Filmmaker Silvia Brunelli’s Blessed Boys is set in the quaint suburbs of Naples in Italy. It kicks off with a little girl named Annaluce (Sofia Guastaferro) performing what looks like a miracle. A group of devout Christians who witnesses the event are convinced that the little girl with an archetypal face of an angel is saintly. Although the Italian title of the film (La santa piccola) is solely about this side of the film, the film focuses a little more on the divine girl’s elder brother Lino (Francesco Pellegrino) and his best friend Mario (Vincenzo Antonucci).
The film’s immediate setting is that of Lino and Annaluce’s bleak household where a chain-smoking, irresponsible mother finds it hard to control her addictions, let alone pay the rent and run errands out of Lino’s meager earnings. To the young man, daily football matches and outings with Mario to the local discotheque are calming distractions. Lino also breeds a wish to be rich enough to provide sufficiently for his family one day.
It takes a brief trip to the pub and a run-in with a glamorous rich woman (‘MILF’, as Lino would call her) for Mario to reexamine his affection for Lino. The men share an intriguingly physical friendship. They hug, they plant pecks, and carry each other around with gusto. Their sexuality remains deeply ambiguous in their apparent brotherhood until Mario begins to feel different emotions.
On the other side, Lino’s household is slowly turning into a prayer house where the local Christians would show up to offer gifts and money to Annaluce in exchange for a chance to pray with her. Suddenly, the family has a renewed financial state. Blessed Boys braves it out by contrasting the overt Christianness on display with the raunchy queer drama – its central thread.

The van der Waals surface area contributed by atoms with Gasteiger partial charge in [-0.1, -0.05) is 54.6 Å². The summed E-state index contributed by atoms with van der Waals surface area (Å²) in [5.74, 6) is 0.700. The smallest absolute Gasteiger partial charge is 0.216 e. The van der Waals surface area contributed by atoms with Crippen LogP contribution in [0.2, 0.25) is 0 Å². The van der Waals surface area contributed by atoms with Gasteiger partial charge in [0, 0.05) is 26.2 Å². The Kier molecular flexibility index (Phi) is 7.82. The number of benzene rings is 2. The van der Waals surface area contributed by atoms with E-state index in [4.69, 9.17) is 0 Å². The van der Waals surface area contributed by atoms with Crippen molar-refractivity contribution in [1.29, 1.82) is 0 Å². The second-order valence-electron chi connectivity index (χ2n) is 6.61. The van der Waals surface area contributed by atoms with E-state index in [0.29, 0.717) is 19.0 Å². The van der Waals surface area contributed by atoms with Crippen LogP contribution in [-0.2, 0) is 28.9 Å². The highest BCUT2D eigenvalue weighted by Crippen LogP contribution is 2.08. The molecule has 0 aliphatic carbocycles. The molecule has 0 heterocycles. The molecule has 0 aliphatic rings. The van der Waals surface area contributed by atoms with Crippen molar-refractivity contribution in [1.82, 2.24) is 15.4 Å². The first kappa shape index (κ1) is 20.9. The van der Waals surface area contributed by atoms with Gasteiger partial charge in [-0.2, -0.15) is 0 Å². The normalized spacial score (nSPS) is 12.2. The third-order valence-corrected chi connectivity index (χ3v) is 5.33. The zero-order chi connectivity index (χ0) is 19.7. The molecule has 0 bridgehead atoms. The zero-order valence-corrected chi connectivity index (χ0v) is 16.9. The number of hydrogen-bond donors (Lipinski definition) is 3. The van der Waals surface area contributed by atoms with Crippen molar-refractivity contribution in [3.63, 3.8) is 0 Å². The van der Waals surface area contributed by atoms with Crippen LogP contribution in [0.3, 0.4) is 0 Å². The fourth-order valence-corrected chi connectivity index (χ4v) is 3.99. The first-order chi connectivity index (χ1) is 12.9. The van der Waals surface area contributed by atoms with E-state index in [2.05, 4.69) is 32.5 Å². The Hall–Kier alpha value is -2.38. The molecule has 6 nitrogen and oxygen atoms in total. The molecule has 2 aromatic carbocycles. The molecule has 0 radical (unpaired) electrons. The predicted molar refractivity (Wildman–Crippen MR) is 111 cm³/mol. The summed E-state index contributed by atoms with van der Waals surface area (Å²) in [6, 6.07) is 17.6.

Silvia Brunelli’s film is tastefully erotic. Not only does it execute the love-making scenes with artfulness, but it also depicts the concept of gaze with remarkable flair. Blessed Boys does not divert its attention beyond its principal characters and the two disparate parallel tracks. The only angle where it feels a little half-baked is with respect to Lino’s girlfriend’s minor chapter. However, the writers successfully cap off their decision to have her in the plot with an apt conclusion to the track.
Speaking of conclusions, Blessed Boys has one of the most nuanced finales I have come across in a while. It fuses religion, superstition, passion, family, and friendship with confidence and style. The closing shot where Mario plugs in his earphone and walks out of the frame leaves a stunning layer of indistinctness to the premise.
On the writing front, Brunelli discusses the blurring lines in male friendships without objectifying or villainizing either of her protagonists. The ‘holy child’ angle does have a light satirical temperament although not without respecting the beliefs of the elements involved. The interpersonal relationships of Lino with his family members are beautifully etched even though the number of scenes is limited. The cinematography, which is peppered with stunning frames of Naples, does exceedingly well in the intimate sequence – which is crucial to the plot. The music and the original score (including a timely placement of ‘o Rom’s Shukar Dom) further amplify the complex emotions the film embodies.
Brunelli’s choice of actors, too, is immensely satisfying. The leading men (Pellegrino and Antonucci) are superb individually and their chemistry is red-hot. So much so that I wish to watch a full-blown queer love story featuring the two. Sofia Guastaferro creates a decent impact despite minimal lines and screen time. Blessed Boys, which debuted at Venice Film Festival in 2021, is bound to be loved by film festival-goers this year as well – for its bold subject, coherent writing, aesthetic shot-taking, and, lastly, for the sensitive portrayal of a queer subject.
Blessed Boys was screened at the 2022 Tribeca Festival.